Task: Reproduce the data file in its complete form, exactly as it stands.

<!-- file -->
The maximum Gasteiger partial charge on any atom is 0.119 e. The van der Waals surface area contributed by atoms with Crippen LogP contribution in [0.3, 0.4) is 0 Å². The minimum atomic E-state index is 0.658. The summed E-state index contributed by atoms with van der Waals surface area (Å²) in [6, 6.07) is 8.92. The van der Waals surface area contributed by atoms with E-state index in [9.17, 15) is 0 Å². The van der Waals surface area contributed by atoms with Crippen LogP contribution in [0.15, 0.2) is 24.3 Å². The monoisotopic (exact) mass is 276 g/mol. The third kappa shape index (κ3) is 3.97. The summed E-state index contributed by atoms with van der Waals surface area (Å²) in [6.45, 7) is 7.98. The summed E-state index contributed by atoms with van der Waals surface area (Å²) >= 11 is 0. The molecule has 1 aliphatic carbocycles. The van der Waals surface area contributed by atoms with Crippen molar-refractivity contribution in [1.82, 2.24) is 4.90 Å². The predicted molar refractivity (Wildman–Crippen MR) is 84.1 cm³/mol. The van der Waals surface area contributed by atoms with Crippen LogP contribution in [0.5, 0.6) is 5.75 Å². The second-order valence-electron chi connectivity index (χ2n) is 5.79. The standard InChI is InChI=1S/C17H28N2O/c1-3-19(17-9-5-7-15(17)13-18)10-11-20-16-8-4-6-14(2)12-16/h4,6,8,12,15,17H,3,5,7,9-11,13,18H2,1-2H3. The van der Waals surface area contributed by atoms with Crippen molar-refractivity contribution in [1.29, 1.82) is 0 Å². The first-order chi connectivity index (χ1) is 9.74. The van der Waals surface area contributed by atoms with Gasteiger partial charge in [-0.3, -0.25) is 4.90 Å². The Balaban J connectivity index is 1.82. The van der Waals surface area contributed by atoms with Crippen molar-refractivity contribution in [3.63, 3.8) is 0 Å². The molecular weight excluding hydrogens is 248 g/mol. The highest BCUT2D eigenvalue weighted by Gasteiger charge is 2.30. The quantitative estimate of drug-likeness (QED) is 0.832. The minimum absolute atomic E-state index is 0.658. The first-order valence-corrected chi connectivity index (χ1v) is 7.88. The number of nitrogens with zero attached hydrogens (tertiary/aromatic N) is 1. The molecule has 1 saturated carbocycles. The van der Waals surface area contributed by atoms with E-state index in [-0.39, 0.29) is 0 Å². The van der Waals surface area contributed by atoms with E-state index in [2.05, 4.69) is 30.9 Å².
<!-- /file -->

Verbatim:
The maximum Gasteiger partial charge on any atom is 0.119 e. The van der Waals surface area contributed by atoms with Crippen LogP contribution in [0.3, 0.4) is 0 Å². The minimum atomic E-state index is 0.658. The summed E-state index contributed by atoms with van der Waals surface area (Å²) in [6, 6.07) is 8.92. The van der Waals surface area contributed by atoms with E-state index in [9.17, 15) is 0 Å². The van der Waals surface area contributed by atoms with Crippen LogP contribution in [0.15, 0.2) is 24.3 Å². The monoisotopic (exact) mass is 276 g/mol. The third kappa shape index (κ3) is 3.97. The summed E-state index contributed by atoms with van der Waals surface area (Å²) in [6.45, 7) is 7.98. The summed E-state index contributed by atoms with van der Waals surface area (Å²) >= 11 is 0. The molecule has 1 aliphatic carbocycles. The van der Waals surface area contributed by atoms with Crippen molar-refractivity contribution in [1.82, 2.24) is 4.90 Å². The predicted molar refractivity (Wildman–Crippen MR) is 84.1 cm³/mol. The van der Waals surface area contributed by atoms with Crippen LogP contribution in [0.5, 0.6) is 5.75 Å². The second-order valence-electron chi connectivity index (χ2n) is 5.79. The standard InChI is InChI=1S/C17H28N2O/c1-3-19(17-9-5-7-15(17)13-18)10-11-20-16-8-4-6-14(2)12-16/h4,6,8,12,15,17H,3,5,7,9-11,13,18H2,1-2H3. The van der Waals surface area contributed by atoms with Crippen molar-refractivity contribution in [1.29, 1.82) is 0 Å². The first-order chi connectivity index (χ1) is 9.74. The van der Waals surface area contributed by atoms with Gasteiger partial charge in [-0.3, -0.25) is 4.90 Å². The Balaban J connectivity index is 1.82. The van der Waals surface area contributed by atoms with Crippen molar-refractivity contribution in [3.63, 3.8) is 0 Å². The molecular weight excluding hydrogens is 248 g/mol. The highest BCUT2D eigenvalue weighted by Gasteiger charge is 2.30. The quantitative estimate of drug-likeness (QED) is 0.832. The minimum absolute atomic E-state index is 0.658. The first-order valence-corrected chi connectivity index (χ1v) is 7.88. The number of nitrogens with zero attached hydrogens (tertiary/aromatic N) is 1. The molecule has 1 saturated carbocycles. The van der Waals surface area contributed by atoms with E-state index in [-0.39, 0.29) is 0 Å². The van der Waals surface area contributed by atoms with E-state index in [2.05, 4.69) is 30.9 Å².